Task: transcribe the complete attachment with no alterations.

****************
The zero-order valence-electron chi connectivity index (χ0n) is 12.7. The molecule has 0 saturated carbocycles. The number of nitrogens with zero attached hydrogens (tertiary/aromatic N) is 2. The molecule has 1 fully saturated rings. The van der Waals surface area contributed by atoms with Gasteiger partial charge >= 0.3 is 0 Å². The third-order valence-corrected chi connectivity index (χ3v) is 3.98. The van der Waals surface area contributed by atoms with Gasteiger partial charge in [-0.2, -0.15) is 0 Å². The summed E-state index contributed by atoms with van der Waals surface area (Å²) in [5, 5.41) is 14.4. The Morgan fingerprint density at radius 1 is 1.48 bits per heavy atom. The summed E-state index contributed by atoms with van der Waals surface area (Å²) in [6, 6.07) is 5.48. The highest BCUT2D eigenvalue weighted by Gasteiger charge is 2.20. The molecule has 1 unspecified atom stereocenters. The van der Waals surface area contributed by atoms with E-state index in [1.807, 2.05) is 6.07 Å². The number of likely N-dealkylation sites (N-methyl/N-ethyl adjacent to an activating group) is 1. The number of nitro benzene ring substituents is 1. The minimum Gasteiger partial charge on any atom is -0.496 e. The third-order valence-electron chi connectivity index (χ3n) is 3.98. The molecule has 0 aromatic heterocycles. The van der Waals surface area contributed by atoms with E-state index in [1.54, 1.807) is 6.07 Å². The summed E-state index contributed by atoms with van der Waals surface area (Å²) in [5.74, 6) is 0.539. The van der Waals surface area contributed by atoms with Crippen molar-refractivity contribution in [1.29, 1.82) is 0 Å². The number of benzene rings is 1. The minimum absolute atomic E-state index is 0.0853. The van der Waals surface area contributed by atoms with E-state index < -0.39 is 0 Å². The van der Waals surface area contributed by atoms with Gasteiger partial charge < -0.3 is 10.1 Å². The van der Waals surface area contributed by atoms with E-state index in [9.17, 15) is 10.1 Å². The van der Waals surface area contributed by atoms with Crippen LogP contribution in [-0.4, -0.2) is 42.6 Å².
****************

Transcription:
The zero-order valence-electron chi connectivity index (χ0n) is 12.7. The molecule has 0 saturated carbocycles. The number of nitrogens with zero attached hydrogens (tertiary/aromatic N) is 2. The molecule has 1 fully saturated rings. The van der Waals surface area contributed by atoms with Gasteiger partial charge >= 0.3 is 0 Å². The third-order valence-corrected chi connectivity index (χ3v) is 3.98. The van der Waals surface area contributed by atoms with Gasteiger partial charge in [-0.2, -0.15) is 0 Å². The summed E-state index contributed by atoms with van der Waals surface area (Å²) in [5, 5.41) is 14.4. The Morgan fingerprint density at radius 1 is 1.48 bits per heavy atom. The summed E-state index contributed by atoms with van der Waals surface area (Å²) in [6, 6.07) is 5.48. The highest BCUT2D eigenvalue weighted by Gasteiger charge is 2.20. The molecule has 1 unspecified atom stereocenters. The van der Waals surface area contributed by atoms with E-state index in [1.807, 2.05) is 6.07 Å². The number of likely N-dealkylation sites (N-methyl/N-ethyl adjacent to an activating group) is 1. The number of nitro benzene ring substituents is 1. The minimum Gasteiger partial charge on any atom is -0.496 e. The third-order valence-electron chi connectivity index (χ3n) is 3.98. The molecule has 0 aromatic heterocycles. The van der Waals surface area contributed by atoms with E-state index in [1.54, 1.807) is 6.07 Å². The summed E-state index contributed by atoms with van der Waals surface area (Å²) in [5.74, 6) is 0.539. The van der Waals surface area contributed by atoms with Crippen molar-refractivity contribution in [1.29, 1.82) is 0 Å². The number of benzene rings is 1. The minimum absolute atomic E-state index is 0.0853. The van der Waals surface area contributed by atoms with E-state index < -0.39 is 0 Å². The van der Waals surface area contributed by atoms with Gasteiger partial charge < -0.3 is 10.1 Å². The van der Waals surface area contributed by atoms with E-state index in [9.17, 15) is 10.1 Å². The van der Waals surface area contributed by atoms with Crippen LogP contribution in [-0.4, -0.2) is 42.6 Å².